An acclaimed Crimean lawyer, Emil Kurbedinov, said: “In many cases, these are political verdicts rather than judicial. But we must fight, and that’s what we do and will keep doing. Now it might seem that we are fighting for nothing, but yet, there are certain results. So these walls yield little by little. These results can’t be seen on paper, since the sentences in those Hizb ut-Tahrir cases are 15 to 20 years. The result is that none of the more than a hundred defendants in these cases has slandered themselves or their people, that people are not leaving political prisoners without help, that defense teams no longer consist of a few people, as it was in the beginning, now it’s 20 to 25. Every verdict with falsified accusations is a loss for the secret services and Russian authorities who are persecuting the whole nation…”
Russia's campaign against Ukraine needs to feed on more and more criminal cases
In early September, Crimean Tatar political activist and journalist Nariman Jelal was arrested and is now facing up to 20 years in prison in a so-called “case of sabotage on a gas pipeline in the village of Perevalne.” His statement was published on October 13.
"When you read the indictment, penned by some FSB officer, you want to laugh and get mad at the same time. To laugh at the poor imagination and stale phrasing used by the masterminds of my arrest to cover up for their illegal actions, which, undoubtedly, are meant to … accuse precisely this movement, which has always adhered to non-violent means of fighting for Crimean Tatars’ rights, of violating its own principles.
To try to convince the global community, which has always supported the aspiration of Crimea’s indigenous people to live in peace and develop on their native land, that hundreds of activists and members of Crimean Tatar self-government agencies are ready for violent action.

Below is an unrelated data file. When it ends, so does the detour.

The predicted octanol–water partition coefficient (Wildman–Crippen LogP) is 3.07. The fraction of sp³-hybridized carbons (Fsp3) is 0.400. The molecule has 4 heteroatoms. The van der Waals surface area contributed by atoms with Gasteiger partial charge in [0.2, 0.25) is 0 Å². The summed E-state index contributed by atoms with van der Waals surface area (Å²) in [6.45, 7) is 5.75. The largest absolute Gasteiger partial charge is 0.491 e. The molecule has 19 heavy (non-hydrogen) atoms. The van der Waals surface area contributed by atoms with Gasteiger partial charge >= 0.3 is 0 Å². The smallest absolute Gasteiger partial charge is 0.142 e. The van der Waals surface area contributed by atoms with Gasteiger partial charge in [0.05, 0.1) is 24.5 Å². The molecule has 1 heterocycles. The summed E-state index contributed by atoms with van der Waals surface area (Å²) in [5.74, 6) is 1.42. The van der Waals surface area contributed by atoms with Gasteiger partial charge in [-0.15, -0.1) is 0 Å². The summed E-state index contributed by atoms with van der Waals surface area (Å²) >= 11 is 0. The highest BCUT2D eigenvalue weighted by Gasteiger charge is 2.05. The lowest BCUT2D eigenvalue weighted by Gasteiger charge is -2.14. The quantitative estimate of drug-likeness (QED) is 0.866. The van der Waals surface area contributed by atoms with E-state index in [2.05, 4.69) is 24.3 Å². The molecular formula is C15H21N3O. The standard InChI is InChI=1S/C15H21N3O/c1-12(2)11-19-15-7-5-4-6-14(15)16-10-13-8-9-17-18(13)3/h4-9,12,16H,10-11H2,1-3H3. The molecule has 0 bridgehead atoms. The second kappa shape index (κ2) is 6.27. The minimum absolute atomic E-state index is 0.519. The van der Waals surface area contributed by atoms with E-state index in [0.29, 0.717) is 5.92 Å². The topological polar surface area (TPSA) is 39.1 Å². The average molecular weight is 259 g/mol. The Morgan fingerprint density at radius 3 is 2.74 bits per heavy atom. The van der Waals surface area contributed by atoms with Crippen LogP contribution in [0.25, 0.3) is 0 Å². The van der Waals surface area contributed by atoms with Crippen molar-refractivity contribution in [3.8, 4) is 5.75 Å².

The attempt, in my opinion, is doomed to fail. As for getting mad – it is about the disgusting lie, some sort of mediaeval obscurantism, where I’m being accused of intentions I never had based on false testimonies of some secret witnesses. Getting mad at the inability of your opponents to at least honestly oppose your convictions to some extent, which myself and the others never hid, speaking out against Russia's actions in Crimea, speaking out in defense of Ukraine's territorial integrity and human rights, and against repression. We are only ‘guilty’ of having the courage to have our convictions and speak about them openly and publicly.”
Sergey Davydis of Memorial says that “another type of political motive is cases aimed at reinforcing with probation terms certain propaganda claims. Cases of this nature have been opened against plenty of Ukrainian citizens: this is where a completely random person is accused of sabotage or espionage. Moreover, that specific person is not of interest to the government, they are not engaged in activities that would threaten it. But the campaign to justify aggressive actions against Ukraine needs to constantly feed on new criminal cases. The decision to annex Crimea led to multiple arrests. They are Crimea residents and, like any other people persecuted by Russian authorities, they are seen as Russian political prisoners. These are former Ukrainian military servicemen, ethnic Crimean Tatars, and those who do not consent to the annexation and occupation. Dozens of criminal cases have been initiated because such a decision was made.”